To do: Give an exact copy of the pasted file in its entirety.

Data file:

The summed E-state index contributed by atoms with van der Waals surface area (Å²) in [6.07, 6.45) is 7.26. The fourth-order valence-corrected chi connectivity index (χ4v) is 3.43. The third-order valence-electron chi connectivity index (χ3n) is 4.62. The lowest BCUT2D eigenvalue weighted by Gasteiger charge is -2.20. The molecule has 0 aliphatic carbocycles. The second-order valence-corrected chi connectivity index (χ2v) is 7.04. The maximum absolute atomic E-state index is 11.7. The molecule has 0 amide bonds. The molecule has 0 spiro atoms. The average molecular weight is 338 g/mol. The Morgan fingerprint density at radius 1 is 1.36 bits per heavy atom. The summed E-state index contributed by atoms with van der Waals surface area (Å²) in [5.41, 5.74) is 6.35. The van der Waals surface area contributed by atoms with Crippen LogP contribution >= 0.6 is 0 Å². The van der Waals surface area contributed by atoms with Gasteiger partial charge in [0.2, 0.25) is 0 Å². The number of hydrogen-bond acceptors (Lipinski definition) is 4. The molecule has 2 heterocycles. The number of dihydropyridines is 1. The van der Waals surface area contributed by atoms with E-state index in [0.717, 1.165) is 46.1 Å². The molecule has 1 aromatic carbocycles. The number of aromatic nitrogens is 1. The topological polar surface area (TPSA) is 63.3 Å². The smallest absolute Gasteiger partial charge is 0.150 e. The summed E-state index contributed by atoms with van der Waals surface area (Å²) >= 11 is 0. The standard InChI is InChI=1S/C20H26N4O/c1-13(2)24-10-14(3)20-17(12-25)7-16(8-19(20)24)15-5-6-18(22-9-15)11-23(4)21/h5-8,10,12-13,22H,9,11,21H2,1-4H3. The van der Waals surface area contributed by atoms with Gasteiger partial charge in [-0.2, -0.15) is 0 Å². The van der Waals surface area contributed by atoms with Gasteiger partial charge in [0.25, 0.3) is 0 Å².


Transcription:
The summed E-state index contributed by atoms with van der Waals surface area (Å²) in [6.07, 6.45) is 7.26. The fourth-order valence-corrected chi connectivity index (χ4v) is 3.43. The third-order valence-electron chi connectivity index (χ3n) is 4.62. The lowest BCUT2D eigenvalue weighted by Gasteiger charge is -2.20. The molecule has 0 aliphatic carbocycles. The second-order valence-corrected chi connectivity index (χ2v) is 7.04. The maximum absolute atomic E-state index is 11.7. The molecule has 0 amide bonds. The molecule has 0 spiro atoms. The average molecular weight is 338 g/mol. The Morgan fingerprint density at radius 1 is 1.36 bits per heavy atom. The summed E-state index contributed by atoms with van der Waals surface area (Å²) in [5.41, 5.74) is 6.35. The van der Waals surface area contributed by atoms with Crippen LogP contribution >= 0.6 is 0 Å². The van der Waals surface area contributed by atoms with Gasteiger partial charge in [0.2, 0.25) is 0 Å². The number of hydrogen-bond acceptors (Lipinski definition) is 4. The molecule has 2 heterocycles. The number of dihydropyridines is 1. The van der Waals surface area contributed by atoms with E-state index in [0.717, 1.165) is 46.1 Å². The molecule has 1 aromatic carbocycles. The number of aromatic nitrogens is 1. The topological polar surface area (TPSA) is 63.3 Å². The smallest absolute Gasteiger partial charge is 0.150 e. The summed E-state index contributed by atoms with van der Waals surface area (Å²) >= 11 is 0. The standard InChI is InChI=1S/C20H26N4O/c1-13(2)24-10-14(3)20-17(12-25)7-16(8-19(20)24)15-5-6-18(22-9-15)11-23(4)21/h5-8,10,12-13,22H,9,11,21H2,1-4H3. The van der Waals surface area contributed by atoms with Gasteiger partial charge in [-0.2, -0.15) is 0 Å². The van der Waals surface area contributed by atoms with Gasteiger partial charge in [0.25, 0.3) is 0 Å².